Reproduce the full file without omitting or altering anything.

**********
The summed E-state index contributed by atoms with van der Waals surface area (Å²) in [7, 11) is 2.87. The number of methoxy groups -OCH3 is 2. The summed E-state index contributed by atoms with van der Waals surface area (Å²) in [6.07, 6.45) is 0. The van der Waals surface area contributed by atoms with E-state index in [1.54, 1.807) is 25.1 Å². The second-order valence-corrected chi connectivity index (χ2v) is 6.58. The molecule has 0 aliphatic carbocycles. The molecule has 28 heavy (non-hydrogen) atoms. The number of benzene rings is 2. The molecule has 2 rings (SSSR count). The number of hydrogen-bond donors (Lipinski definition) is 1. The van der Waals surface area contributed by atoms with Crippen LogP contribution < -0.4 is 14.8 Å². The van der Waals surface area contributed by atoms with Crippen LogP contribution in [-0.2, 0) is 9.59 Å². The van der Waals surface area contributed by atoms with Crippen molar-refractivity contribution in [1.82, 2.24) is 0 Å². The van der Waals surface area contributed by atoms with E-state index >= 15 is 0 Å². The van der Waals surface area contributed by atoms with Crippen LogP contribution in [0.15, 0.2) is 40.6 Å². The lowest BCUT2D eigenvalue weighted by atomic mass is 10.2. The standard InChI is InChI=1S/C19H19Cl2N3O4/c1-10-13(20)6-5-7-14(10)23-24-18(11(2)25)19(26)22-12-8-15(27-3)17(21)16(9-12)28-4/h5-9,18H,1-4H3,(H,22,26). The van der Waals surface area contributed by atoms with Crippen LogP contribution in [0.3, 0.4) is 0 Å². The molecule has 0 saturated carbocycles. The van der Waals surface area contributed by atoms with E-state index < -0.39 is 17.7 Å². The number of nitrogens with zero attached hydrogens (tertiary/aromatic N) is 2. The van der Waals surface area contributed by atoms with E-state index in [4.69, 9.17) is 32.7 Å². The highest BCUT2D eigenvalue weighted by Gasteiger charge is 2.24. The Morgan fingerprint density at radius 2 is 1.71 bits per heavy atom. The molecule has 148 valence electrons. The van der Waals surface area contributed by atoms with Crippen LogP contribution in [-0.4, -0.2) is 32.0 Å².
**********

The summed E-state index contributed by atoms with van der Waals surface area (Å²) in [7, 11) is 2.87. The number of methoxy groups -OCH3 is 2. The summed E-state index contributed by atoms with van der Waals surface area (Å²) in [6.07, 6.45) is 0. The van der Waals surface area contributed by atoms with E-state index in [1.54, 1.807) is 25.1 Å². The second-order valence-corrected chi connectivity index (χ2v) is 6.58. The molecule has 0 aliphatic carbocycles. The molecule has 28 heavy (non-hydrogen) atoms. The number of benzene rings is 2. The molecule has 2 rings (SSSR count). The number of hydrogen-bond donors (Lipinski definition) is 1. The van der Waals surface area contributed by atoms with Crippen LogP contribution < -0.4 is 14.8 Å². The van der Waals surface area contributed by atoms with Crippen LogP contribution in [-0.2, 0) is 9.59 Å². The van der Waals surface area contributed by atoms with Crippen molar-refractivity contribution in [1.82, 2.24) is 0 Å². The van der Waals surface area contributed by atoms with E-state index >= 15 is 0 Å². The van der Waals surface area contributed by atoms with Crippen LogP contribution in [0.15, 0.2) is 40.6 Å². The lowest BCUT2D eigenvalue weighted by atomic mass is 10.2. The standard InChI is InChI=1S/C19H19Cl2N3O4/c1-10-13(20)6-5-7-14(10)23-24-18(11(2)25)19(26)22-12-8-15(27-3)17(21)16(9-12)28-4/h5-9,18H,1-4H3,(H,22,26). The van der Waals surface area contributed by atoms with Crippen LogP contribution in [0.3, 0.4) is 0 Å². The molecule has 0 saturated carbocycles. The van der Waals surface area contributed by atoms with E-state index < -0.39 is 17.7 Å². The number of nitrogens with zero attached hydrogens (tertiary/aromatic N) is 2. The van der Waals surface area contributed by atoms with E-state index in [4.69, 9.17) is 32.7 Å². The highest BCUT2D eigenvalue weighted by Gasteiger charge is 2.24. The Morgan fingerprint density at radius 2 is 1.71 bits per heavy atom. The molecule has 148 valence electrons. The van der Waals surface area contributed by atoms with Crippen LogP contribution in [-0.4, -0.2) is 32.0 Å².